Big success stories of big data analytics
CASE STUDIES Rod Newing reports on three organisations that have successfully deployed big data analytics which is now driving value and revenues forward
German mail order company Otto Group is very much a data-driven company. With revenues of more than €11 billion from over 1,800 online catalogues around the world, including Freemans and Grattan in the UK, up to 100 million data records or11 gigabytes are fed into its systems daily.
Its business intelligence department analyses this data for decision-support. It uses NeuroBayes, a predictive analytics tool from associated group company Blue Yonder, to identify any relevant complex interconnections that exist within these mass volumes of data to deliver up to 40 million separate, highly accurate product forecasts.
“The fact that NeuroBayes teaches itself is one of the great strengths,” says Matthias Stüben, division manager for merchandise processes at Otto. “The system recognises the importance of constant changes in influential factors throughout the product life cycle, such as customer and product rankings, page segmentation or catalogue output numbers in printing.”
These forecasts help the purchasing department to keep the number of items ordered from suppliers as close as possible to the actual amount needed, ultimately increasing the company‘s profits. “As a self-learning system, it matches our dynamic business model perfectly,” says Michael Sinn, the group’s vice president of buying division support. “Our sales forecasting has been up to 40 per cent more accurate, depending on the type of catalogue.”
This allows the group to plan its promotions early, have significantly reduced surplus stock at the end of the season, improve delivery reliability for the customer, and increase efficiency and profitability.
“We now view big data analytics as a critical part of our operations and have integrated it into our overall corporate strategy,” says Mr Sinn. “The impact on Otto’s revenue brought on by more accurate forecasts runs to a figure worth tens of millions.”
Analytics enable the YO! Sushi operations team to meet every morning to discuss analysis of the previous day’s trading in its 68 restaurants around the world, comparing it with budget, the previous week and the same week a year ago. The team can then formulate action plans for each restaurant based on the information.
“As we expand rapidly, a lot of factors affect our business at any one time,” says Billy Waters, the company’s IT manager. “[Analytics] enables us to see and react to any revenue increases, declines or unexpected patterns.”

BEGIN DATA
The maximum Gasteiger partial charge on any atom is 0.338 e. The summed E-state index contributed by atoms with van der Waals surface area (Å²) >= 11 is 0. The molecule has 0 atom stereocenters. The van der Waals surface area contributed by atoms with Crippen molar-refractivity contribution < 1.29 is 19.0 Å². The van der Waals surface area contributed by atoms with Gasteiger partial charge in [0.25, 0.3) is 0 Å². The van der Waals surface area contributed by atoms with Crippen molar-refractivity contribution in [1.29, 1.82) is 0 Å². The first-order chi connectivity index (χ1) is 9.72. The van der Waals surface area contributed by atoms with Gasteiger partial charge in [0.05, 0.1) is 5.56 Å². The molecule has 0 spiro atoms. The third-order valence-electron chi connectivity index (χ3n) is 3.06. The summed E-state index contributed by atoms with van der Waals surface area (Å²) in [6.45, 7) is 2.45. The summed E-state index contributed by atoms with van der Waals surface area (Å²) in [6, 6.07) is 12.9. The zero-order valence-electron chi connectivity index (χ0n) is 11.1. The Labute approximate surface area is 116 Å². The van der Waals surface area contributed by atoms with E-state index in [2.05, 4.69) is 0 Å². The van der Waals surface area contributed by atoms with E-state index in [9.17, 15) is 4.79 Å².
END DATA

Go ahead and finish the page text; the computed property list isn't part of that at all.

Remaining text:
Founded in 1997, YO! Sushi brings the concept of a Japanese kaiten sushi bar to serve 80 different dishes to 3.5 million customers every year. It uses IBM Cognos Business Intelligence software to look at trends over weeks, months and years, looking for specific events that trigger abnormal trading patterns. It also monitors the performance of the company as a whole on a like-for-like basis, taking out any new restaurants which have opened and consequent start-up losses which might affect the picture of how the core business is faring.
More accurate sales projections deliver more visibility of the sales in individual stores, he adds. Predicting changes or reacting quickly allows the business to reduce staff in a lull, to save costs or to recruit in a peak to maintain customer service.
It also allows the company to track customer habits, and plan its price and product promotions throughout the year, taking into account quieter periods and peak-sales times. By analysing daily patterns, the company can tell if an anomaly is a one-off or likely to continue for several days.
“We can now react much more quickly,” says Mr Waters. “We are so used to having this information that, if it was taken away, it would be like losing our right arm.”
In 2010, the law governing building societies changed. Nationwide was required by its regulator to reduce the time it takes to transfer individual savings accounts (ISAs) between providers from 23 to 15 working days, or it would face fines. The system involved moving three million pieces of paper through the system annually, which had to be physically transferred between more than 700 branches, distribution centres and its three main offices.
“Problem customers got stuck in the process and we couldn’t understand the aged accounts to respond when complaints came in,” says Martin Boyle, director of business transformation at the world’s largest building society. The company introduced a new system from OpenText to digitise the paper and manage its processes. Critical analytics were provided by SAP Business Objects and SAS.
Analytics from the new system allow managers to focus on the flow of cases, both internally and with other ISA providers. “The analytics get information to people who can address it in near real-time, as opposed to waiting for monthly reports after complaints have been filed,” says Mr Boyle. “We can now understand our case pipeline in a way that is actionable and use the information to drive behaviour.”
Gerry Coppell, head of group programmes, explains that managers can drill down to individual cases that are stuck in the system and transfer them to more experienced staff or chase the other ISA provider. Most important of all, rather than have to explain delays to the regulator, by monitoring the analytics on a daily basis, the company can ensure that it not only meets its deadlines, but can also prove it.
“We are using information to drive value, so we will never reach an end-point,” says Mr Boyle. “Continued investment in building appropriate analytical tools is moving us from retrospective investigation to forward-looking management.”